The clinical presentations which led to the diagnosis of cholelithiasis were different in males compared to females. Females were more likely to be diagnosed in the setting of an acute abdomen, while males presented with non-acute symptoms unrelated to the biliary tract.
Objective: This study is a descriptive analysis of the clinical presentations in which cholelithiasis was diagnosed on imaging over a five-year period at the University Hospital of the West Indies, Jamaica and how the clinical presentation varied with age and gender.
This paper presents for the first time the incidence and mortality rates of cancer in Bermuda. Age-adjusted incidence rates were also compared to those of the United States of America. Differences existed in specific cancer sites but global rates were similar in both countries.
Objective: To describe cancer and mortality rates in Bermuda and to compare such rates to those of the United States of America (USA).
Methods: Age-adjusted race-specific cancer incidence rates for Bermuda were calculated using the Bermuda Cancer Registry. These rates were then compared to USA cancer rates published by the National Cancer Institute.
Cerebrospinal fluid leaks are a clinically important entity due to the associated risk of central nervous
system infection. The authors review the imaging management not only of patients with suspected
cerebrospinal fluid leaks, but also of those with confirmed leaks imaged in order to facilitate treatment.
Communication between patient and physician is a key clinical skill, and yet it is sadly lacking as evidenced by a multitude of studies. Effective communication, however, can markedly improve patient outcomes.
Microbicides may emerge to be potent agents in the prevention of HIV and other sexually transmitted diseases
Poverty, cultural belief and refusal to use condoms are some of the factors that contribute to the spread of HIV infection among African communities. There is a dire need to pursue research into the development, provision and the use of microbicides for African women. This review paper provides information and recommendations on the possible use of microbicides to prevent HIV infection among African women.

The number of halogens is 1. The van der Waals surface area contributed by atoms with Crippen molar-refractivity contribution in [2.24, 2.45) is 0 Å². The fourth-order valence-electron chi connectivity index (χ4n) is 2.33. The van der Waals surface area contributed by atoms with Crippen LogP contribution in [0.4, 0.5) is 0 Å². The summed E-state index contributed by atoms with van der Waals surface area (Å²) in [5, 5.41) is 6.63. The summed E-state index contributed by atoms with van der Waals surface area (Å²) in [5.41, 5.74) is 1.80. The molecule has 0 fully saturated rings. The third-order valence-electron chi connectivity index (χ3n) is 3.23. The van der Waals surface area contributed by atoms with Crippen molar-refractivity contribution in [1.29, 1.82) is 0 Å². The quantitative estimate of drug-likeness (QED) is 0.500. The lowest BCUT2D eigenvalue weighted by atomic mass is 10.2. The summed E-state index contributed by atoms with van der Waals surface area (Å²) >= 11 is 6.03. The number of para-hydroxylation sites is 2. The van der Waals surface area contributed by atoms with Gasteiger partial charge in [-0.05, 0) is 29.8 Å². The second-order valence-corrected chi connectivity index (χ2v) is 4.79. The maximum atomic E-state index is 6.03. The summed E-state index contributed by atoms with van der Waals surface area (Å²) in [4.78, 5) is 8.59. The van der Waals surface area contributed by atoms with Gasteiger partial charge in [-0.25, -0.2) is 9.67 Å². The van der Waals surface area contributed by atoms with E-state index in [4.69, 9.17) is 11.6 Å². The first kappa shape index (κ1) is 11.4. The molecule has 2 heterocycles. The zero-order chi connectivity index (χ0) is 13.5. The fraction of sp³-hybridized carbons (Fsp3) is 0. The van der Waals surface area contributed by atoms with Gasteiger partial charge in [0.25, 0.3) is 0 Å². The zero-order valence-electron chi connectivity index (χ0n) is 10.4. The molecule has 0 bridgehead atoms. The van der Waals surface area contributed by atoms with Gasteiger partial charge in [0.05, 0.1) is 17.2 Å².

This paper represents information obtained from a recent
conference on vaccination safety and policy and the
author’s viewpoint on the same.
This paper represents information obtained from a recent conference on vaccination safety and policy: Vaccine Safety: Evaluating the Science Conference, Tryall Club, Jamaica, January 3–7, 2011 and the author’s viewpoint on the same. The first section represents a synopsis of recorded information and the second the author’s view of Caribbean concerns related to the recorded information.
The paper is derived from a submission to the Sessional
Select Committee on Human Resources and Social
Development by the Medical Association of Jamaica. It
explores the impact of the no-user-fee policy on the quality
of patient care/service delivery in Jamaica and makes
recommendations for reform.
This paper is a submission to the Sessional Select Committee on Human Resources and Social Development by the Medical Association of Jamaica on September 25, 2011, and presented orally by both authors on October 20, 2011. It explores the impact of the no-user-fee policy on the quality of patient care/service delivery in Jamaica and makes recommendations for reform.
This review focusses on the effects of a tropical environment
on human exercise performance through studies
performed in the Caribbean, with a special emphasis on
prolonged aerobic exercises such as swimming, cycling
This paper examines the role of screening and argues for
increased screening in the population.
Prostate cancer (PCa) is the second most frequently diagnosed cancer in the world (1) and the leading cancer affecting men in Jamaica (2). If PCa is identified early in its natural history, it is eminently treatable with great potential for cure. The Caribbean has the highest age standardized PCa-specific mortality rates in the world (1). Why is this so and what can be done to reduce the morbidity and mortality associated with PCa in the Caribbean?